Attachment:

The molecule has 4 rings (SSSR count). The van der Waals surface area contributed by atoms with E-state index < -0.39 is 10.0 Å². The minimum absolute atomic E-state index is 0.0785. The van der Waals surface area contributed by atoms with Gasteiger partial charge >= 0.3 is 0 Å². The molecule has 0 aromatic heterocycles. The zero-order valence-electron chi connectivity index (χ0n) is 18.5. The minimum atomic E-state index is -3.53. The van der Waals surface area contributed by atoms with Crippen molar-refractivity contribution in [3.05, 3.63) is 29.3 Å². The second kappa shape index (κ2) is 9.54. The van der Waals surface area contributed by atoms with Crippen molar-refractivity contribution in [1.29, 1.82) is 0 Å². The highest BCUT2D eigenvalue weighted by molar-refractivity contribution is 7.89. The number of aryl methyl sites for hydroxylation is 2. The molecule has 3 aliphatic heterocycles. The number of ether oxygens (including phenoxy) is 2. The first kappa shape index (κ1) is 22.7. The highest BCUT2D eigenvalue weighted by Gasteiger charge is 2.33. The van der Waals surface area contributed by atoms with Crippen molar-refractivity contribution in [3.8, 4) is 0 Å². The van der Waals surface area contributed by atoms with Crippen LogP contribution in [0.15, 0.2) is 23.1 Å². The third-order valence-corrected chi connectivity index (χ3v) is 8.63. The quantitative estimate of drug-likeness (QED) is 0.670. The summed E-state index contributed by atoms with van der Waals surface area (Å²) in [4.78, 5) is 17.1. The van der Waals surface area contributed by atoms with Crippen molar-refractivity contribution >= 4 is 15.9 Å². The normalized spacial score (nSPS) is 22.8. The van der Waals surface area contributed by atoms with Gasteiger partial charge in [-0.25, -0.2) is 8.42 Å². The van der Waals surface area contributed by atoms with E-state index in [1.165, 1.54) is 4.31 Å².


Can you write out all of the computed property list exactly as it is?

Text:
The molecule has 4 rings (SSSR count). The van der Waals surface area contributed by atoms with E-state index < -0.39 is 10.0 Å². The minimum absolute atomic E-state index is 0.0785. The van der Waals surface area contributed by atoms with Gasteiger partial charge >= 0.3 is 0 Å². The molecule has 0 aromatic heterocycles. The zero-order valence-electron chi connectivity index (χ0n) is 18.5. The minimum atomic E-state index is -3.53. The van der Waals surface area contributed by atoms with Crippen molar-refractivity contribution in [3.05, 3.63) is 29.3 Å². The second kappa shape index (κ2) is 9.54. The van der Waals surface area contributed by atoms with Crippen molar-refractivity contribution in [1.29, 1.82) is 0 Å². The highest BCUT2D eigenvalue weighted by molar-refractivity contribution is 7.89. The number of aryl methyl sites for hydroxylation is 2. The molecule has 3 aliphatic heterocycles. The number of ether oxygens (including phenoxy) is 2. The first kappa shape index (κ1) is 22.7. The highest BCUT2D eigenvalue weighted by Gasteiger charge is 2.33. The van der Waals surface area contributed by atoms with Crippen molar-refractivity contribution in [3.8, 4) is 0 Å². The van der Waals surface area contributed by atoms with Crippen LogP contribution in [0.15, 0.2) is 23.1 Å². The third-order valence-corrected chi connectivity index (χ3v) is 8.63. The quantitative estimate of drug-likeness (QED) is 0.670. The summed E-state index contributed by atoms with van der Waals surface area (Å²) in [4.78, 5) is 17.1. The van der Waals surface area contributed by atoms with Crippen molar-refractivity contribution >= 4 is 15.9 Å². The normalized spacial score (nSPS) is 22.8. The van der Waals surface area contributed by atoms with Gasteiger partial charge in [-0.25, -0.2) is 8.42 Å². The van der Waals surface area contributed by atoms with E-state index in [1.165, 1.54) is 4.31 Å².